Monday, June 24, 2013

In Government We Trust?

            Last week, the anchor on a cable news program announced that fully 63% of Americans don’t trust the government. The alarm in her voice suggested this is a bad thing. I don’t see it that way.
            When I started teaching high school in the mid-eighties, I was required to teach Animal Farm.  For me, that seemingly simple, 125-page novel by George Orwell shed more light on the workings of government and politics than anything I’ve ever read. Because I was teaching the book, I couldn’t just give it a quick read. I had to delve into it, study it, understand its underlying messages and nuances. The more I “delved,” the more I came to recognize the genius behind the book’s simplicity. And like any good work of literature, it raises a lot of questions. Questions such as: What happens when people aren’t educated to think for themselves? When they stray from their founding principles? When they become dependent on government to provide for their every need? When they look to government to solve their every problem? When, little by little, they give up freedoms for comfort or safety? And a biggie—a question I’m sure Orwell, an atheist, never intended to raise—what happens when people trust government as the ultimate Authority and Power?  
            In the mid-nineties, after the collapse of many communist governments, there was a call from some educators to remove Animal Farm from the required reading list in high schools. They considered it no longer relevant. But people who think this book is about the rise of communism have missed the point almost as completely as one of my former students who wrote on a test: The theme of Animal Farm is to show that animals have feelings, too. Notice I said almost. (My reaction to that answer was not one of the finer moments of my teaching career.)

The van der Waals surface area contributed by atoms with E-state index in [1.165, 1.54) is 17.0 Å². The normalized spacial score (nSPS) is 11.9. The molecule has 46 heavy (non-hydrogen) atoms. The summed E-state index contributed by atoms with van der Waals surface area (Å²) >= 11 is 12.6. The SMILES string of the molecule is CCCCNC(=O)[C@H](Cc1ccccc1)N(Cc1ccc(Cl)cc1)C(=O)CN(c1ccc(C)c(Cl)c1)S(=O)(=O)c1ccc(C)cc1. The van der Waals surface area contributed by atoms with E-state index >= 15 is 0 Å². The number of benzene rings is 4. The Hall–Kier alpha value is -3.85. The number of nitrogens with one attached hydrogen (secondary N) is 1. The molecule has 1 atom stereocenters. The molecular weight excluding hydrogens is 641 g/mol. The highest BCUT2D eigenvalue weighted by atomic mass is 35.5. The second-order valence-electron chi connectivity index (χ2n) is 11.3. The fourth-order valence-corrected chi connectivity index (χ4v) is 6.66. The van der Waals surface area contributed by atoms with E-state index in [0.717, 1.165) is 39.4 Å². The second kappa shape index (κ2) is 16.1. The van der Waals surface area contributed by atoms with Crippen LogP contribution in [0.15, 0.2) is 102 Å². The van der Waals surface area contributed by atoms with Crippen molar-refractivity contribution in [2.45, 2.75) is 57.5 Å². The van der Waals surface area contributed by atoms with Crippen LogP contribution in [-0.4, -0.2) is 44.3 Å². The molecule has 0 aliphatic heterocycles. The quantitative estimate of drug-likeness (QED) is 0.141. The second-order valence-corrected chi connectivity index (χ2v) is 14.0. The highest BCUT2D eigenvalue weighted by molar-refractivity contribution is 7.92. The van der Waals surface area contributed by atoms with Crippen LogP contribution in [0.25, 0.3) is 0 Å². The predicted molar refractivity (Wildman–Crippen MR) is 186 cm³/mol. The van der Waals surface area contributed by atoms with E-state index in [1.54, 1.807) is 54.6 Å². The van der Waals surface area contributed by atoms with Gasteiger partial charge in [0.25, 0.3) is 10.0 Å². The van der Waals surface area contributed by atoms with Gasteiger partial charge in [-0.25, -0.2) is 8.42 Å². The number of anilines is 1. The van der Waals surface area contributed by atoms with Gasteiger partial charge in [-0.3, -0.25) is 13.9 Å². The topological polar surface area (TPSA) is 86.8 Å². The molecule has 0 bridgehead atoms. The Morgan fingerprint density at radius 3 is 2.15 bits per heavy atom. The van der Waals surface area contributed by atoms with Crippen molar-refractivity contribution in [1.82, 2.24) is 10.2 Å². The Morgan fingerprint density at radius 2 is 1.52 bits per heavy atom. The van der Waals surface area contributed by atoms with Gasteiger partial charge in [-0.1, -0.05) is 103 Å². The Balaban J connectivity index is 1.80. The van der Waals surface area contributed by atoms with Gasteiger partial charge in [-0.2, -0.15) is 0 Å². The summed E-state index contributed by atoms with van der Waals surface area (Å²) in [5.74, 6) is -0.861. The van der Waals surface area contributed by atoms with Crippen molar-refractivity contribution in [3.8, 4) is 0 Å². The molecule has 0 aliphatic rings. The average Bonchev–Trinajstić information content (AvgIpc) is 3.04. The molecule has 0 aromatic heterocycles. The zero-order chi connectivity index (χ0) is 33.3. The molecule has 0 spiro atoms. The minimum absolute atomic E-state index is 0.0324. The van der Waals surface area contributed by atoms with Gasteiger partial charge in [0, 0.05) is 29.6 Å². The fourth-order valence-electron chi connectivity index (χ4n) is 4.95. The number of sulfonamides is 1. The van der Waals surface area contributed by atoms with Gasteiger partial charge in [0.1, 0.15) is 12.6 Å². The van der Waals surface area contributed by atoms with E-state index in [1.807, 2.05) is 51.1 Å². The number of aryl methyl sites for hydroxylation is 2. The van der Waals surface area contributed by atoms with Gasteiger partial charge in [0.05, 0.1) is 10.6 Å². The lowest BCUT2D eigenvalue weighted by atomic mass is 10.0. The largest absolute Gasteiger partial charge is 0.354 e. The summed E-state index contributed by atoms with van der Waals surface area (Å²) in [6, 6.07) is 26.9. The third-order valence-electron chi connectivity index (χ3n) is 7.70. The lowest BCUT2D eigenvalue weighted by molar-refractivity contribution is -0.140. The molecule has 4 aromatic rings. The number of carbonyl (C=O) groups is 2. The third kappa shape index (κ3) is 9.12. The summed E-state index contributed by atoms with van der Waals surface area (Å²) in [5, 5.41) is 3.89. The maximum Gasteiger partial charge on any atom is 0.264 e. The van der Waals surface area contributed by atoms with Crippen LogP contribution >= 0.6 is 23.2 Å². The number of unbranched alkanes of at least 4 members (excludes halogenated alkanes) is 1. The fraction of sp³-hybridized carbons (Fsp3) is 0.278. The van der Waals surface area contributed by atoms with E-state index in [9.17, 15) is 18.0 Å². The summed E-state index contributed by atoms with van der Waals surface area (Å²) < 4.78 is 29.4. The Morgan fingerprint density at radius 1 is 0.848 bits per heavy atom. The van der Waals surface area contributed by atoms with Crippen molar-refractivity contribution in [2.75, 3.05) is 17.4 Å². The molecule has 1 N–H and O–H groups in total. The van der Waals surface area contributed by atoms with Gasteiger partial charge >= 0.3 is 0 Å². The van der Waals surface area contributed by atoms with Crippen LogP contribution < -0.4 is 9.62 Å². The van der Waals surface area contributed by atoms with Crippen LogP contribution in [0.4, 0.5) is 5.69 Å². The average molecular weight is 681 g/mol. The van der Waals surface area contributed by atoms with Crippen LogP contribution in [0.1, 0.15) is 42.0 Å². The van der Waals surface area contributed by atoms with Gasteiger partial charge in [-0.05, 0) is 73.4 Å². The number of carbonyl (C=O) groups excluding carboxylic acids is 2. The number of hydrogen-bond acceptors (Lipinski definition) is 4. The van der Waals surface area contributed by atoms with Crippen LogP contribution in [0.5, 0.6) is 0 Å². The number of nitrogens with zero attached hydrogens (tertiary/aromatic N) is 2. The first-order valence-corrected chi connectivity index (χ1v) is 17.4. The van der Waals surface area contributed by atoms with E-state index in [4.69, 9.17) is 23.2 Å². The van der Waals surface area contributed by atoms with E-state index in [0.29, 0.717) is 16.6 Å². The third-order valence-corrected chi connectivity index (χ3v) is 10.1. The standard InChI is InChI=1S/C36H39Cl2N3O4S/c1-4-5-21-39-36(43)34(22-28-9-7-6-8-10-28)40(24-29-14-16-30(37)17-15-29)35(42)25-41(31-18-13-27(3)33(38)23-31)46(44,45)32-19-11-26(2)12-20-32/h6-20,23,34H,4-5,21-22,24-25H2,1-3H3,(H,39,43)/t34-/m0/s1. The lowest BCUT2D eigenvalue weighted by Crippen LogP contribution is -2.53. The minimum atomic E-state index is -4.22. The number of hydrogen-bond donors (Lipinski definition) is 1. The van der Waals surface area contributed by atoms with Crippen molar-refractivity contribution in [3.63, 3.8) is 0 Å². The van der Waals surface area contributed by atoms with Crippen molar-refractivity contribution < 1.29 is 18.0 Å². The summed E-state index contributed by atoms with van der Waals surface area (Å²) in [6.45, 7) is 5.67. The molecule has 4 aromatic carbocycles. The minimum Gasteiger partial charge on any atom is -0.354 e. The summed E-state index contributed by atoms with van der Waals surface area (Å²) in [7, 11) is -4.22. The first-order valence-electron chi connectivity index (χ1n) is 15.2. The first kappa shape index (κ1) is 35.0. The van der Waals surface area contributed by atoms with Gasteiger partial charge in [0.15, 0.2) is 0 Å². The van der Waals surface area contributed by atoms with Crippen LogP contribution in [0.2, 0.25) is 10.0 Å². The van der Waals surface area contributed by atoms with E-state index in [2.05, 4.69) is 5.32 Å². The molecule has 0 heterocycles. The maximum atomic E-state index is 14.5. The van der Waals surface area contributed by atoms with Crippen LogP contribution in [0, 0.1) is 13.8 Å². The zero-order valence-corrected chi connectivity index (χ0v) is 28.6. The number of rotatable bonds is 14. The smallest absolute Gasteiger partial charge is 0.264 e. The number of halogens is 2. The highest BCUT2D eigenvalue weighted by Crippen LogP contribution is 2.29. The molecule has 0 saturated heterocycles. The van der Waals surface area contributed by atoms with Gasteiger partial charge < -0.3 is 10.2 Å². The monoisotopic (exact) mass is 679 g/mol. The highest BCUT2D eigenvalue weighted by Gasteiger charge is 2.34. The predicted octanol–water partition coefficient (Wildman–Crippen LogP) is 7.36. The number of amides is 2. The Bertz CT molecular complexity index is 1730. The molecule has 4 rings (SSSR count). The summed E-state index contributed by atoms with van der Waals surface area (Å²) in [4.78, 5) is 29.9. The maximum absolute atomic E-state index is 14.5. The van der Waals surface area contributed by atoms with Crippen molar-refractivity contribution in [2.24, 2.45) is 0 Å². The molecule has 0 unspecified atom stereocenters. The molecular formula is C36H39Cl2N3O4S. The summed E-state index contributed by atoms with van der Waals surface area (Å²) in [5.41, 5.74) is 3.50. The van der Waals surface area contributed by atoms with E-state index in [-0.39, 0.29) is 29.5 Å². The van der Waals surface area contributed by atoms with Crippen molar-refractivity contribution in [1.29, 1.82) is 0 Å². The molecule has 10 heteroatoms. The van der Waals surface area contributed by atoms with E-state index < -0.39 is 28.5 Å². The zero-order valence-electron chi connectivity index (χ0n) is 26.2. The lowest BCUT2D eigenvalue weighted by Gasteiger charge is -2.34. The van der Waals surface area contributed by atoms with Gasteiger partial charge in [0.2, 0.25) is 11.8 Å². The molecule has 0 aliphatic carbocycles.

The overriding theme of Animal Farm—power corrupts. When ANY government gains too much power, it wanders far afoul of its purpose, and it becomes abusive of that power. In almost step-by-step fashion, Orwell—using the rise of the Communist regime in the former Soviet Union as an example—shows how that happens.
             Through his animal characters, he cleverly, humorously, tragically shows factors which contribute to the corruption of government and the downfall of ideas. The reasons are many, and they overlap and intertwine, but basically corruption of government occurs when people no longer hold their elected leaders accountable. They trust them too much. They question them too little.